Canada is in the midst of the Great Wealth Transfer, with an estimated $1 trillion in personal wealth passing from one generation to the next by 2026 as high-net-worth baby boomers leave their estates to Generation X and millennial heirs. If you’re among those expecting to receive an inheritance, planning ahead for how you will use the wealth and account for any taxes will help you make the most of your windfall.
If you will inherit money…
If you stand to inherit a significant amount of money, earmark it toward financial goals ahead of time so you’ll be confident you’re putting it where it will do the most good. Here are a few options to consider:
- Pay off high-interest debt. High-interest debts such as credit card debt and personal loans eat away at your efforts to build savings. If you carry a balance, interest payments cause your debt to grow quickly. Pay off debts to save on interest and free up cash for other financial goals.
- Make a down payment on a home. Many mortgages require you to put down as much as 20 percent of the purchase price of a house upfront. The larger your down payment, the smaller your monthly mortgage payments and interest rate will likely be. If you already have a mortgage, you can use the cash to pay it down early.
Save for retirement. Use your windfall to help you boost savings in a tax-advantaged retirement account, such as an RRSP. In 2021, your tax-deductible contribution limit is equal to 18% of last year’s income or $27,830, whichever is smaller, plus last year’s unused contribution room. Money invested in the account grows tax-deferred until you retire.
If you will inherit a house…
Real estate can make a more complicated inheritance. Here are two important questions to help you prepare to inherit a house:
- What are the costs? Unlike a cash inheritance, a real estate inheritance can come with financial obligations. If you’ve been told that one day the family house will be yours, find out ahead of time what costs you may need to cover should you decide to keep the home. First, is there a mortgage? If so, do the terms of the mortgage allow you to take over payments, or do they require the mortgage balance to be paid in full when the property transfers ownership? Be aware of property taxes and maintenance costs. If you’re not readily able to cover these costs, you may consider selling the home.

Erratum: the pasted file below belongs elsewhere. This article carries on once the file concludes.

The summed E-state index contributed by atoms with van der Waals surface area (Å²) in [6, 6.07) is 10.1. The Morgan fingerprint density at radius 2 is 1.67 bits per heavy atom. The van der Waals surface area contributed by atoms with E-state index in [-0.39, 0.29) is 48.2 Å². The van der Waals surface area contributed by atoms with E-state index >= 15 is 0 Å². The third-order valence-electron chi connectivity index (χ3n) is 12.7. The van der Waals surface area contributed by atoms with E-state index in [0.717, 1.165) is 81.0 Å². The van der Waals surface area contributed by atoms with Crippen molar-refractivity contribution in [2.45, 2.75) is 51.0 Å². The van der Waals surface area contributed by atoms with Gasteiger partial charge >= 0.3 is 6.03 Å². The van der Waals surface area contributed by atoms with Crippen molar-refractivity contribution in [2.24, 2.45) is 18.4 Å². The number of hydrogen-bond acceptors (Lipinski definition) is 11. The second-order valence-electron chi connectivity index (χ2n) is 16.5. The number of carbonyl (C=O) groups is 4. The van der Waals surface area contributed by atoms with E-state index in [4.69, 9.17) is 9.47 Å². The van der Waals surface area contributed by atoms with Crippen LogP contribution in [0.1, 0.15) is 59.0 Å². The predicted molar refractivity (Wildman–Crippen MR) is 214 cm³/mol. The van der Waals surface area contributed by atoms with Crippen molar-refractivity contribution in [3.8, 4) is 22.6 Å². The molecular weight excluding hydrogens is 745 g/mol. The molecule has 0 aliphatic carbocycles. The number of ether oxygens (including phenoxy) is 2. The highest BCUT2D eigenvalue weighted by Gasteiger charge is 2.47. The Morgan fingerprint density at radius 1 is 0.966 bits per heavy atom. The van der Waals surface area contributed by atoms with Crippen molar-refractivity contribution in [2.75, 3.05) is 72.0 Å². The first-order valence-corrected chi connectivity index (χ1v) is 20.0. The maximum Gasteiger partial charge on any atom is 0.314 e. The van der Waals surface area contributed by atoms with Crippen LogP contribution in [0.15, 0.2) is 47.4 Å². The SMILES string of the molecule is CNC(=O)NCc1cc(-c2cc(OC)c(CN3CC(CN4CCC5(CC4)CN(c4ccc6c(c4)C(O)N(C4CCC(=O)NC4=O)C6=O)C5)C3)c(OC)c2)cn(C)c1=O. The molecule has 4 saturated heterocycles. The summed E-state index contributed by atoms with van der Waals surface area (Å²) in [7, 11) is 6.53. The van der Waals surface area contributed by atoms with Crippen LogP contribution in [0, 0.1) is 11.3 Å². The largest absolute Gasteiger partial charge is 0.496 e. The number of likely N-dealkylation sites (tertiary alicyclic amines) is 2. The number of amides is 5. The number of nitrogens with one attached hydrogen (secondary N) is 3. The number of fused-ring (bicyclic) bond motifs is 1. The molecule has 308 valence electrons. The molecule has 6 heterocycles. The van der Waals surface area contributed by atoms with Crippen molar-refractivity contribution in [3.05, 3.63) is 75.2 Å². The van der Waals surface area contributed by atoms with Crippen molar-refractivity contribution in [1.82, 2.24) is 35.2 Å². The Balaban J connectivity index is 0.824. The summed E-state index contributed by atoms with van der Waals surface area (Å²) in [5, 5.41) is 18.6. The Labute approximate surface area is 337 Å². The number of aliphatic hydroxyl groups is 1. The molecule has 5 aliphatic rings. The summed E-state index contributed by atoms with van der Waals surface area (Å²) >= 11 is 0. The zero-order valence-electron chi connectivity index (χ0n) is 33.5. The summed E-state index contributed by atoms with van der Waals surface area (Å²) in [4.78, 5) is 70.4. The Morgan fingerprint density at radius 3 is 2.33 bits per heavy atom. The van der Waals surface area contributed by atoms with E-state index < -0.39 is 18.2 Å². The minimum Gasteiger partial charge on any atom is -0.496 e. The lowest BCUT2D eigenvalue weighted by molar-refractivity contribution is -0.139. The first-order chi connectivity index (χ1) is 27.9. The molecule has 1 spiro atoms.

- Is the inheritance shared? It’s not uncommon for siblings to inherit a piece of property together. If that’s your situation, then the most important thing is understanding each heir’s wants and needs. Then you can decide whether it makes sense to sell the home and split the profit, rent it out jointly or keep it in the family by having one heir buy out the others’ shares.
Before you can be sure exactly how much you’ll be getting from an inheritance, you have to consider the tax bill. How much you might owe depends on several factors:
- There is no inheritance tax in Canada. In general, the estate settles its tax debt on a final return. While that means an inheritance doesn’t usually come with a tax bill for the heir, the size of your inheritance may be reduced by taxes levied on the final return.
- Unless an estate is inherited by a spouse, common-law partner, or certain dependents, it is taxed as if all non-registered assets — such as a house or non-registered investment account — were sold at fair market value, and 50% of any capital gain is added to the heir’s income. Registered assets, such as an RRSP, are taxed as income at fair market value unless left to a named qualified beneficiary.
- If you eventually sell an inherited asset, such as a home, for more than its fair market value at the time you inherited it, you will realize a capital gain and add 50% of the gain to your taxable income in the year you sell it.
Planning for inheritance is an important part of keeping on top of your personal finances, helping you decide how much you need to save for your financial goals and what you need to do now so a bequest can do the most good in the future.